Big Suits

Lawrence E. Jaffe Pension Plan v. Household International In re Tobacco Cases II SEC v. Cuban Activision v. Hayes

The American Lawyer


Lawrence E. Jaffe Pension Plan v. Household International

On October 17 Robbins Geller Rudman & Dowd secured a record $2.46 billion judgment in a long-running securities fraud class action against a unit of British banking giant HSBC Group. In a final judgment, U.S. District Judge Ronald Guzman ordered HSBC and three former executives of the unit, Household International Inc., to pay a total of $1.48 billion in damages and $986 million in prejudgment interest. The verdict is the largest by far in a securities class action trial to date.

Investors filed suit in 2002 against Household, now known as the HSBC Finance Corporation, alleging that the company and its executives misled investors about its lending practices, the quality of its loans, and its financial accounting.

By the time the case went to trial in 2009 before Judge Guzman in Chicago, it was just the seventh securities class action tried to a verdict since the passage of the Private Securities Litigation Reform Act in 1995. HSBC was represented first by Milbank, Tweed, Hadley & McCloy and then by Wachtell, Lipton, Rosen & Katz, before it turned to Cahill Gordon & Reindel's Thomas Kavaler as trial counsel. Cahill continued to represent the bank posttrial, but HSBC also brought on Skadden, Arps, Slate, Meagher & Flom's R. Ryan Stoll and Mark Rakoczy in late 2010 to help with posttrial motions and, in the run-up to a potential appeal, brought on Paul Clement of Bancroft PLLC in July, according to the docket.

In a defense motion filed shortly after Clement signed on, HSBC's lawyers asked Guzman to reverse the jury verdict or to retry the case. Guzman denied that motion in early October. Meanwhile, Robbins Geller partners Spencer Burkholz, Daniel Drosman, Luke Brooks and Michael "Mike" Dowd were continuing to seek damages related to 25,000 additional contested claims. Those claimants allege losses of more than $650 million.

HSBC planned to appeal. —Ross Todd

Activision v. Hayes

On October 9 the Delaware Supreme Court approved the video game publisher Activision Blizzard Inc.'s plan to buy back $5.8 billion in shares from Vivendi SA, handing a major come-from-behind victory to lawyers at Wachtell, Lipton, Rosen, & Katz and Skadden, Arps, Slate, Meagher & Flom.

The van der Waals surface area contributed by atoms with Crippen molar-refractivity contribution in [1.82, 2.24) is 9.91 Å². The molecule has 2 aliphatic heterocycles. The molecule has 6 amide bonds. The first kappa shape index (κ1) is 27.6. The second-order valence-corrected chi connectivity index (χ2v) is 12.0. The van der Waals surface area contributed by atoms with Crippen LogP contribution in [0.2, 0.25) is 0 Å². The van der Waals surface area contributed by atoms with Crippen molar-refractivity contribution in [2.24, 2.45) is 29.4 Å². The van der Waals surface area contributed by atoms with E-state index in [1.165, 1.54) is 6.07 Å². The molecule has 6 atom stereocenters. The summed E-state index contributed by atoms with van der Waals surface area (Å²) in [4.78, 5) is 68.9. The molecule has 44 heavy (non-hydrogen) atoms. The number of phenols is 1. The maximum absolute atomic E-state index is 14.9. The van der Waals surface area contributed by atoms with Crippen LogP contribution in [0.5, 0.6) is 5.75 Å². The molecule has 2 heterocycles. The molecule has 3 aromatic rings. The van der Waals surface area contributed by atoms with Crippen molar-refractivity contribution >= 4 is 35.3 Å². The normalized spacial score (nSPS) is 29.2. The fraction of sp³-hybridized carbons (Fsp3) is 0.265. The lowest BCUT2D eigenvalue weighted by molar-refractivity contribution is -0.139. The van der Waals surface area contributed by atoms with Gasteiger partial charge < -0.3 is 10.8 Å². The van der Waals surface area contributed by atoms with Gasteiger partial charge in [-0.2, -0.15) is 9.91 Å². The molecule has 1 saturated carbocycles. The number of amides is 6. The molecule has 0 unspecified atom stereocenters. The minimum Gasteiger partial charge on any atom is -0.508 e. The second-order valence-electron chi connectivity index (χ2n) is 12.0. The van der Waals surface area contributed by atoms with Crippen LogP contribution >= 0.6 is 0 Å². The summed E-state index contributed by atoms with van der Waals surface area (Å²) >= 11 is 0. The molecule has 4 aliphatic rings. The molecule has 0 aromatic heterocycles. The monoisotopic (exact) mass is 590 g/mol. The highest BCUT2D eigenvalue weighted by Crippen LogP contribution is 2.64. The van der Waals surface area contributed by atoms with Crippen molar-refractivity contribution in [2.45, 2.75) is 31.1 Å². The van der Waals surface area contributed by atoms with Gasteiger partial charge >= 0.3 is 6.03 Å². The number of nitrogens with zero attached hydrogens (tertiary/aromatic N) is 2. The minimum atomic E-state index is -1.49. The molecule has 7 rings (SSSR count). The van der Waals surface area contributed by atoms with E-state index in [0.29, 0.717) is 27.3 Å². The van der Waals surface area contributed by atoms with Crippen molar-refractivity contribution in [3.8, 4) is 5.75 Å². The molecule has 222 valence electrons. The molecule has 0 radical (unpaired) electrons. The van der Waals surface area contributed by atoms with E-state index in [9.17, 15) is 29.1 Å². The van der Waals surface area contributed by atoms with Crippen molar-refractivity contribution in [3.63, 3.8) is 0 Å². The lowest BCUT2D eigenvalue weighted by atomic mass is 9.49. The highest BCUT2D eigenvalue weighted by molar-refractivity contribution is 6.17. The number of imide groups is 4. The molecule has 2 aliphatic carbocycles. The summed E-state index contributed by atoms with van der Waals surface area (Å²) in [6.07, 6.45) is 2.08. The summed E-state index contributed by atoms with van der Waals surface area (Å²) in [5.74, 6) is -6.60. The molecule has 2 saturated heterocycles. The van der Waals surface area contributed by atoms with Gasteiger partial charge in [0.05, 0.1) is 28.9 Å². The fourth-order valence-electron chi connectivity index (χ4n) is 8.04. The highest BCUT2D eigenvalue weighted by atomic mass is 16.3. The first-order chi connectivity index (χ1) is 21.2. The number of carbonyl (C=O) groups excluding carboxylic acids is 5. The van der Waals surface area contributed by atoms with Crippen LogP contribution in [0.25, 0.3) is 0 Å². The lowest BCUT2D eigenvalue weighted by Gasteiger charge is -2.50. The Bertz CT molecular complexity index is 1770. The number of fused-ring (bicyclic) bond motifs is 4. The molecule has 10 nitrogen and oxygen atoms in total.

Reversing a ruling from the Delaware Court of Chancery, the court, in a unanimous decision announced by Chief Justice Myron Steele, ruled that Activision's bylaws don't require the company to let non-Vivendi shareholders vote on the share buyback plan.

Wachtell's William Savitt, who represents Activision's special committee, argued on behalf of all the defendants. Michael Hanrahan of Prickett, Jones & Elliott argued for the plaintiff, Activision shareholder Douglas Hayes. Skadden's Edward Welch and Edward Micheletti represented Activision.

Under the share buyback deal, completed October 14, Vivendi sold 427 million Activision shares back to the company for $5.83 billon. An investor group spearheaded by Activision CEO Robert Kotick acquired another $2.34 billion in shares.

After the plan was announced in July, Prickett Jones and Kessler Topaz Meltzer & Check brought a shareholder derivative suit in September seeking to block the deal. Defendants included Activision's board, the Kotick-headed investor group, and a special committee of Activision's independent directors that signed off on the deal. They argued that it amounted to either a merger or a business combination between Activision and Vivendi, which required a shareholder vote under Activision's bylaws. Delaware Vice Chancellor J. Travis Laster preliminarily enjoined the deal a week later, ruling that the deal was a business combination.

In reversing Laster's ruling, the Delaware Supreme Court found that the purchase agreement was neither type of transaction.—Jan Wolfe

SEC v. Cuban

In a high-profile loss for the U.S. Securities and Exchange Commission, a U.S. district court jury in Dallas returned a verdict on October 16 that business magnate Mark Cuban didn't commit insider trading. For his successful defense, Cuban looked to former Dewey & Le­Boeuf partners Stephen Best and Christopher Clark, now of Brown Rudnick and Latham & Watkins, respectively.

In 2004 Cuban owned 600,000 shares of Inc. The company planned to raise capital through a private stock offering. The maneuver was expected to dilute the value of preexisting shares, including shares owned by Cuban.'s CEO telephoned Cuban and asked him to participate in the equity raise. Cuban declined and instead dumped his shares, avoiding a loss of $750,000.

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